Walkability: Two grocery stores.  Two drug stores. The library.  The butcher.  Farmer’s markets (in the summer).  The liquor store.  The dry cleaner (which one? There’s one under every L stop).  My Alderman’s office.  Countless locally-owned bars and restaurants.  Dunkin Donuts!  All within a few blocks of home.

Lake Michigan: Boats, beaches, bikes and balconies line Lake Michigan with plenty of public space for everyone.  Granted, the beaches are packed throughout the summer – but there’s no better place to cool off than Lake Michigan.  I’m looking forward to getting my bike out for a nice ride down to Millennium Park.

Millennium Park: The new outdoor center of downtown Chicago.  Gardens, sculpture and architecture combined into a venue that hosts free concerts from symphonies to high-school dance troops.  Ice skating in the winter and a beautiful front lawn for the new Modern Wing of the Art Institute.

Citizenry: We’ve got our share of thugs and bad guys – but they love living here just as much as the rest of us.  It’s exhilarating to be surrounded by eight-million or so people that absolutely love this city.  Chicago is still attracting immigrants from around the world – and the streets are filled with sounds of various languages.  Do not debate pizza quality here.

Cost: I would have never imagined it possible to cut my living expenses in half by living in a first-tier city but it’s possible now.  In fact, it costs me less to live here now than it did to live in Salt Lake City in 1998.

Two things are happening to cause this phenomenon – old residents are dying leaving behind paid-for condos that have to be sold and, the real-estate boom caused over-building.  Houses with yards are still somewhat expensive, but high-rise living has never been this affordable.   The fact is, living in some of these lake-front high-rises can be cheaper than paying rent.

And on that note, you should consider buying a place in my building.  Haven’t you always wanted a place on a lake?

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In Transit

My monthly commutes to and from Chicago continue though I received word today that it appears as if the sellers bank has approved the sale of condo on which I made an offer. Fortunately there’s no dire need to be in Chicago by any specific date, but it could be soon.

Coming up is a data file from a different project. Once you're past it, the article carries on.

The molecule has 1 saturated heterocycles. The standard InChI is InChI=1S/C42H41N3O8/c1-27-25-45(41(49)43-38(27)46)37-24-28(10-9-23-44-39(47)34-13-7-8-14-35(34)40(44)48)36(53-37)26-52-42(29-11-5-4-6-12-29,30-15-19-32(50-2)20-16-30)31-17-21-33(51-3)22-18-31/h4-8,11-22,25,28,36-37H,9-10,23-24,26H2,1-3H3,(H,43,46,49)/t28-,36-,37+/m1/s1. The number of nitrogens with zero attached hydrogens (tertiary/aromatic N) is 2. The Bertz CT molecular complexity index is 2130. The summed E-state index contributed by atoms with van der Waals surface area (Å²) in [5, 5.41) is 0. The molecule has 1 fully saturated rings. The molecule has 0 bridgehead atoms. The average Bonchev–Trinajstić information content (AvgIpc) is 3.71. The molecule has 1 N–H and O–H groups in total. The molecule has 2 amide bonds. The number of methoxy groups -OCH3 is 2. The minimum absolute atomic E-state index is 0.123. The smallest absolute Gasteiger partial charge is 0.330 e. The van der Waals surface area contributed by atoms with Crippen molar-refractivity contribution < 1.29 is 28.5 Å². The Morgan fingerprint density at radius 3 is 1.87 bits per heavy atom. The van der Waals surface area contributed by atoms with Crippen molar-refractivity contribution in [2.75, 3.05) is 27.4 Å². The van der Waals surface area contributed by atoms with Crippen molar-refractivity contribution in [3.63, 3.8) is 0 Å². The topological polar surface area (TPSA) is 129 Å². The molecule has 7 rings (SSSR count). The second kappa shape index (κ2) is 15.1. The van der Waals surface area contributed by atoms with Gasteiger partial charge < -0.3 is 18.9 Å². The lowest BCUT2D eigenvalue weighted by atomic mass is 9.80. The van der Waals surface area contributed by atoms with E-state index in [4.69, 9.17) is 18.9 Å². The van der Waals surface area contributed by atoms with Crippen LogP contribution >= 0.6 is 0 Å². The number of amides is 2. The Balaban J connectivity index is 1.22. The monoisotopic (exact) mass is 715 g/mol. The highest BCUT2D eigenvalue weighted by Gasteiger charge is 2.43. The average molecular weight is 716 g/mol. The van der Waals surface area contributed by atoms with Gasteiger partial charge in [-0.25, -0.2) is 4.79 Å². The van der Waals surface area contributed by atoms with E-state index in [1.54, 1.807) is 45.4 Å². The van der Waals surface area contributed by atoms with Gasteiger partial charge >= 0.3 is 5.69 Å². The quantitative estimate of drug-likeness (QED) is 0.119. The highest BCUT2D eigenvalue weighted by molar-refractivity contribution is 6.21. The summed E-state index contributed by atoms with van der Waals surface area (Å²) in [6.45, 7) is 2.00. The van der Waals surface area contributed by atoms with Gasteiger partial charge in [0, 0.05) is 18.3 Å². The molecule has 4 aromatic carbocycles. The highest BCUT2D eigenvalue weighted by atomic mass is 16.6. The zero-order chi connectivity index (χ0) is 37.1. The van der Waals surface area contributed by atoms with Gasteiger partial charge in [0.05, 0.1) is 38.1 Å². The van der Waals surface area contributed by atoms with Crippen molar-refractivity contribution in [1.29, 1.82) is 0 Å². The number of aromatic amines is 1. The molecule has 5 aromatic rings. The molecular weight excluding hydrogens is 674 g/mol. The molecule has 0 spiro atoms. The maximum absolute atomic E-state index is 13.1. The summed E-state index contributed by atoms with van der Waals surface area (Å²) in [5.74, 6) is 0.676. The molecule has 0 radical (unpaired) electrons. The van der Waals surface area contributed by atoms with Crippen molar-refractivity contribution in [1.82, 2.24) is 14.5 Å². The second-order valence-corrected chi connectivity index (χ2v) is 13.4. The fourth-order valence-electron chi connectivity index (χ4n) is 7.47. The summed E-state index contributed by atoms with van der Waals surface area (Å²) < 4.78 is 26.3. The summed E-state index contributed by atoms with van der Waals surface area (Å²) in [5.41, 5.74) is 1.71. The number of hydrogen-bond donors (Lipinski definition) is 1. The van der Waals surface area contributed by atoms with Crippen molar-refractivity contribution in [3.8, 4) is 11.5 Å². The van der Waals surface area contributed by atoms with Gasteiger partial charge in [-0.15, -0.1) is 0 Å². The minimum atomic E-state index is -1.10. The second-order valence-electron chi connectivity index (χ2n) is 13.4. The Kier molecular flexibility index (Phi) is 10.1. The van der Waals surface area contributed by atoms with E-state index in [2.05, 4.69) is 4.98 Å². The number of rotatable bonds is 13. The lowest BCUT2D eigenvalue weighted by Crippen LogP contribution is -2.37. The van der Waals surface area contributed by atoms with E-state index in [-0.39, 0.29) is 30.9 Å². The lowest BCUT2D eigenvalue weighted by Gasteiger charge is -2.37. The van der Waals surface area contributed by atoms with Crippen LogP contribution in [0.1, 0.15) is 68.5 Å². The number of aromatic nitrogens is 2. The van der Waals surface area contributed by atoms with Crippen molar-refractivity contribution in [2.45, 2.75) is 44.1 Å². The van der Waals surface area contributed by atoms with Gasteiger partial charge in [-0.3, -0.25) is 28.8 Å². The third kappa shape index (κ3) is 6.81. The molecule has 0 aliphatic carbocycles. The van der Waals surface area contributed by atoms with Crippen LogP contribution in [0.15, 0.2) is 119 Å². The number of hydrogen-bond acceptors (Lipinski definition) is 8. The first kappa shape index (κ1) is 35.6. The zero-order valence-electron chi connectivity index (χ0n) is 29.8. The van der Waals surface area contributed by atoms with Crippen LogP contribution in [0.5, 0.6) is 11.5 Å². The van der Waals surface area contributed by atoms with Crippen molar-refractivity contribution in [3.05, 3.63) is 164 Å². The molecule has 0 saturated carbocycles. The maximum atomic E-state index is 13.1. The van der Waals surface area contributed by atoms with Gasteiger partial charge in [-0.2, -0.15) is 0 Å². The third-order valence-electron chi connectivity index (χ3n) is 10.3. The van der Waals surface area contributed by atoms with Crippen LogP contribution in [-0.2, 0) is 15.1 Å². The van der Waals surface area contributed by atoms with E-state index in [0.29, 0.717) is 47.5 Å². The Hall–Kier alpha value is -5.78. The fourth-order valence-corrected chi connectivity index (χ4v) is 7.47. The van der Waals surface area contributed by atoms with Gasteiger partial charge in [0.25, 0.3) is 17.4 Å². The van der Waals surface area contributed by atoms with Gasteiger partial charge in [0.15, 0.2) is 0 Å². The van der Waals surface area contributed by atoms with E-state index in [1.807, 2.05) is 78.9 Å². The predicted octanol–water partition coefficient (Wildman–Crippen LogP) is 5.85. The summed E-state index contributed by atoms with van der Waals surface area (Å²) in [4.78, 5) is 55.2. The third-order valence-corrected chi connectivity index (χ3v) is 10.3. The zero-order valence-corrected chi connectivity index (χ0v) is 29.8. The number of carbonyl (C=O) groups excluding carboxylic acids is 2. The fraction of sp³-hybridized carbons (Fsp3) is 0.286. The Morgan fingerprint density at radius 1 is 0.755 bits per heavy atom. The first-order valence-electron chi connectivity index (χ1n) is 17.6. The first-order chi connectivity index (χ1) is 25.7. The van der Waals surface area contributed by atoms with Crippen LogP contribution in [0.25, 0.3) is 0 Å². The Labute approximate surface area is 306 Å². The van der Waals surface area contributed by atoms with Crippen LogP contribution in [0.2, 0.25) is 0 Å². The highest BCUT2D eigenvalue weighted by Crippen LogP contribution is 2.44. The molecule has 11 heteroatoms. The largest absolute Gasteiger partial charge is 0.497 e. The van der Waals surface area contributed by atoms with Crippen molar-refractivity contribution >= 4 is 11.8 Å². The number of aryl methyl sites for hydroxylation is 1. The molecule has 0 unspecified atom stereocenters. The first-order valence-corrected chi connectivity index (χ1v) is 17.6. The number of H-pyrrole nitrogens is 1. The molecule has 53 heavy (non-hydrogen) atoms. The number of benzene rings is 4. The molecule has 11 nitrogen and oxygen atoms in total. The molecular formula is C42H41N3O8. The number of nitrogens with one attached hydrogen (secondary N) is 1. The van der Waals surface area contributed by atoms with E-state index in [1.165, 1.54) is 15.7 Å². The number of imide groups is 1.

If you’re not familiar with a short sale, here’s the deal; while the seller of the property may agree to the sale (she did), the seller’s bank must also agree. Because the property is being sold for less than what’s owed, the bank has to weigh their options – essentially aiming for not loosing too much money. The upside is that it’s cheaper for a bank to take a loss during a short sale than to deal with a foreclosure.

You’ll recall that in October of last year I made mention of joining Amtrak’s reward program in order to start accumulating points for future travel. I’m still using Amtrak for my commute and in less than a year I’ve earned more than half of the points needed for a cross-zone sleeper car. My goal is a sleeper to Salt Lake City, crossing the Rockies in the winter.

Still Amtrak remains, at least for me, the most efficient method for the commute. The night trains (both directions) mean that I’m sleeping and moving at the same time. When I arrive at Union Station its a quick walk to catch the L to where I stay. My CTA card refills automatically so I don’t have to think twice about pocket change. I’ve even set my CTA card to bill my Amtrak credit card, so I’m earning points for riding local transit in Chicago.

With the exception of one or two individuals, I see the same Amtrak crew with each trip. I like that. On my last trip back to Ohio I sat next to a geologist from California. I would have enjoyed talking throughout the night, but I had to go right into work the next morning and sleeping was necessary.

The trains have been quite full this summer. So much so that certain trains are sold out in advance – requiring a slight change in plans. But that’s good news for Amtrak. I’m always delighted to see my 13-car train back to Ohio sold out – at least for the sake of Amtrak accountants.

Each trip has been planned for both work and pleasure. The work being getting ready for the move. Planning for the new furniture, choosing paint colors and deciding upon which carpet to have installed. Working with the vendors and doormen of the building to coordinate the when, how’s and who to notify.

The pleasure is always just as rewarding. Since the January Tweet-up I’ve been introduced to friends of friends of friends, allowing for each trip to lend itself to something new. A great massage. A buddy’s birthday party. Checking in on a friend who had knee surgery. Running into folks on the L, or at the butcher shop.

Maybe it’s just “pedestrian life” – seven months behind us in the year already and one’s bound to see familiar faces on the street.